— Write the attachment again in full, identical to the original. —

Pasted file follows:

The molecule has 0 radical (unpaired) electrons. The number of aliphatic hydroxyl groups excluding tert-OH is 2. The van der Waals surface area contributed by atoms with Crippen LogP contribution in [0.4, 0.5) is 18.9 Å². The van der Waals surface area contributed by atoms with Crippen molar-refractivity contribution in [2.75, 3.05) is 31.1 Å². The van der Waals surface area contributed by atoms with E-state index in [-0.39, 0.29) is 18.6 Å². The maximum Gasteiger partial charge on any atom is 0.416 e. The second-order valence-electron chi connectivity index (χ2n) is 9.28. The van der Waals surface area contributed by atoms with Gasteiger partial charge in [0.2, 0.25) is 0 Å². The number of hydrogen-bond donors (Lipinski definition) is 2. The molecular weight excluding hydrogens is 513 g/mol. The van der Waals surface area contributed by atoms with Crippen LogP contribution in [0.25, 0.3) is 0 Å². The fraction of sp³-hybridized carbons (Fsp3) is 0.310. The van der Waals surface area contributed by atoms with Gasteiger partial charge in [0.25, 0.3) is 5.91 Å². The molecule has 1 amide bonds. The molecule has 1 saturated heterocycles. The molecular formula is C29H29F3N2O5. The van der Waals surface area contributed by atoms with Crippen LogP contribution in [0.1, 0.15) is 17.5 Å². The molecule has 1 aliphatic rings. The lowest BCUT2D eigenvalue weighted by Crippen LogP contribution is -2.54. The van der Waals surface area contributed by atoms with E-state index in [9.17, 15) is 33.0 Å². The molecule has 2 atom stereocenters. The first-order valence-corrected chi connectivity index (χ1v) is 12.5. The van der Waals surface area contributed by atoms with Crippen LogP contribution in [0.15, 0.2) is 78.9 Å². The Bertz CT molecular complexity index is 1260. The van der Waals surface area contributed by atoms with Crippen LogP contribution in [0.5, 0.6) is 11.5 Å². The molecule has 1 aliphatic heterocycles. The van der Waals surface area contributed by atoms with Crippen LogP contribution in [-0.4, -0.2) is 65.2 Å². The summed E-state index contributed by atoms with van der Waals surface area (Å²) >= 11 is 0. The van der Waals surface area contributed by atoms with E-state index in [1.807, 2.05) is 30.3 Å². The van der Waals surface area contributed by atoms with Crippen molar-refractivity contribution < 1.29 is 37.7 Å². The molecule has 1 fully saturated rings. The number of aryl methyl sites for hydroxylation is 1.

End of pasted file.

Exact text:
The molecule has 0 radical (unpaired) electrons. The number of aliphatic hydroxyl groups excluding tert-OH is 2. The van der Waals surface area contributed by atoms with Crippen LogP contribution in [0.4, 0.5) is 18.9 Å². The van der Waals surface area contributed by atoms with Crippen molar-refractivity contribution in [2.75, 3.05) is 31.1 Å². The van der Waals surface area contributed by atoms with E-state index in [-0.39, 0.29) is 18.6 Å². The maximum Gasteiger partial charge on any atom is 0.416 e. The second-order valence-electron chi connectivity index (χ2n) is 9.28. The van der Waals surface area contributed by atoms with Gasteiger partial charge in [0.2, 0.25) is 0 Å². The number of hydrogen-bond donors (Lipinski definition) is 2. The molecular weight excluding hydrogens is 513 g/mol. The van der Waals surface area contributed by atoms with Crippen LogP contribution in [0.25, 0.3) is 0 Å². The fraction of sp³-hybridized carbons (Fsp3) is 0.310. The van der Waals surface area contributed by atoms with Gasteiger partial charge in [0.25, 0.3) is 5.91 Å². The molecule has 1 amide bonds. The molecule has 1 saturated heterocycles. The molecular formula is C29H29F3N2O5. The van der Waals surface area contributed by atoms with Crippen LogP contribution in [0.1, 0.15) is 17.5 Å². The molecule has 1 aliphatic rings. The lowest BCUT2D eigenvalue weighted by Crippen LogP contribution is -2.54. The van der Waals surface area contributed by atoms with E-state index in [9.17, 15) is 33.0 Å². The molecule has 2 atom stereocenters. The first-order valence-corrected chi connectivity index (χ1v) is 12.5. The van der Waals surface area contributed by atoms with Crippen LogP contribution in [0.15, 0.2) is 78.9 Å². The Bertz CT molecular complexity index is 1260. The van der Waals surface area contributed by atoms with Crippen LogP contribution in [0.5, 0.6) is 11.5 Å². The molecule has 1 aliphatic heterocycles. The van der Waals surface area contributed by atoms with Crippen LogP contribution in [-0.4, -0.2) is 65.2 Å². The summed E-state index contributed by atoms with van der Waals surface area (Å²) >= 11 is 0. The van der Waals surface area contributed by atoms with E-state index in [1.807, 2.05) is 30.3 Å². The van der Waals surface area contributed by atoms with Crippen molar-refractivity contribution < 1.29 is 37.7 Å². The molecule has 1 fully saturated rings. The number of aryl methyl sites for hydroxylation is 1.